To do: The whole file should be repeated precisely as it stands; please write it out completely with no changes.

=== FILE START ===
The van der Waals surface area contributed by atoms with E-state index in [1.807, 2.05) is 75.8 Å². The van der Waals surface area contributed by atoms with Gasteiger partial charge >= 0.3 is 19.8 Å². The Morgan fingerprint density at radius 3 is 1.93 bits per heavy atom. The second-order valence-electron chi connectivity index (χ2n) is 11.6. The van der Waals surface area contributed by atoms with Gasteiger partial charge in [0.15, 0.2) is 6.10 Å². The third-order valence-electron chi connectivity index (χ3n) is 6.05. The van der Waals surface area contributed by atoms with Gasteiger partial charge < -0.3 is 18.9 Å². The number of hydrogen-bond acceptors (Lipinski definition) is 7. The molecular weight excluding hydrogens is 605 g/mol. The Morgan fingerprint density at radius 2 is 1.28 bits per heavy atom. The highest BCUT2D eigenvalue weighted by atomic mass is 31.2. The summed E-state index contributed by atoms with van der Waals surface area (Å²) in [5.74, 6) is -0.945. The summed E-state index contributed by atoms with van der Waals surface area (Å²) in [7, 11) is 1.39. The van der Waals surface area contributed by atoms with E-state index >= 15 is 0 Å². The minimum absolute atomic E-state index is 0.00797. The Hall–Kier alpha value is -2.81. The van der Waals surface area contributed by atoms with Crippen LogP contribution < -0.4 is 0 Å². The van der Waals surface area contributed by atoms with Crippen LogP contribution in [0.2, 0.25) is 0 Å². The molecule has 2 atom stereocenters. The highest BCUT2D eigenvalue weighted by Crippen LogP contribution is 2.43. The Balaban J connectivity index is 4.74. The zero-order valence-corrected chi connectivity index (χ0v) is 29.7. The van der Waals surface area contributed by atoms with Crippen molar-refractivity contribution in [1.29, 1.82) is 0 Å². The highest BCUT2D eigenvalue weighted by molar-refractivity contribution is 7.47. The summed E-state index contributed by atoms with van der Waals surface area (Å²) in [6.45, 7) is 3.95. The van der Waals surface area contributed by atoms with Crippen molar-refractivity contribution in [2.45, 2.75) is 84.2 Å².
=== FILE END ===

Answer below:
The van der Waals surface area contributed by atoms with E-state index in [1.807, 2.05) is 75.8 Å². The van der Waals surface area contributed by atoms with Gasteiger partial charge >= 0.3 is 19.8 Å². The Morgan fingerprint density at radius 3 is 1.93 bits per heavy atom. The second-order valence-electron chi connectivity index (χ2n) is 11.6. The van der Waals surface area contributed by atoms with Gasteiger partial charge in [0.15, 0.2) is 6.10 Å². The third-order valence-electron chi connectivity index (χ3n) is 6.05. The van der Waals surface area contributed by atoms with Gasteiger partial charge < -0.3 is 18.9 Å². The number of hydrogen-bond acceptors (Lipinski definition) is 7. The molecular weight excluding hydrogens is 605 g/mol. The Morgan fingerprint density at radius 2 is 1.28 bits per heavy atom. The highest BCUT2D eigenvalue weighted by atomic mass is 31.2. The summed E-state index contributed by atoms with van der Waals surface area (Å²) in [5.74, 6) is -0.945. The summed E-state index contributed by atoms with van der Waals surface area (Å²) in [7, 11) is 1.39. The van der Waals surface area contributed by atoms with E-state index >= 15 is 0 Å². The minimum absolute atomic E-state index is 0.00797. The Hall–Kier alpha value is -2.81. The van der Waals surface area contributed by atoms with Crippen LogP contribution < -0.4 is 0 Å². The van der Waals surface area contributed by atoms with Crippen LogP contribution in [0.2, 0.25) is 0 Å². The molecule has 2 atom stereocenters. The highest BCUT2D eigenvalue weighted by Crippen LogP contribution is 2.43. The Balaban J connectivity index is 4.74. The zero-order valence-corrected chi connectivity index (χ0v) is 29.7. The van der Waals surface area contributed by atoms with Crippen molar-refractivity contribution in [1.29, 1.82) is 0 Å². The highest BCUT2D eigenvalue weighted by molar-refractivity contribution is 7.47. The summed E-state index contributed by atoms with van der Waals surface area (Å²) in [6.45, 7) is 3.95. The van der Waals surface area contributed by atoms with Crippen molar-refractivity contribution in [2.45, 2.75) is 84.2 Å².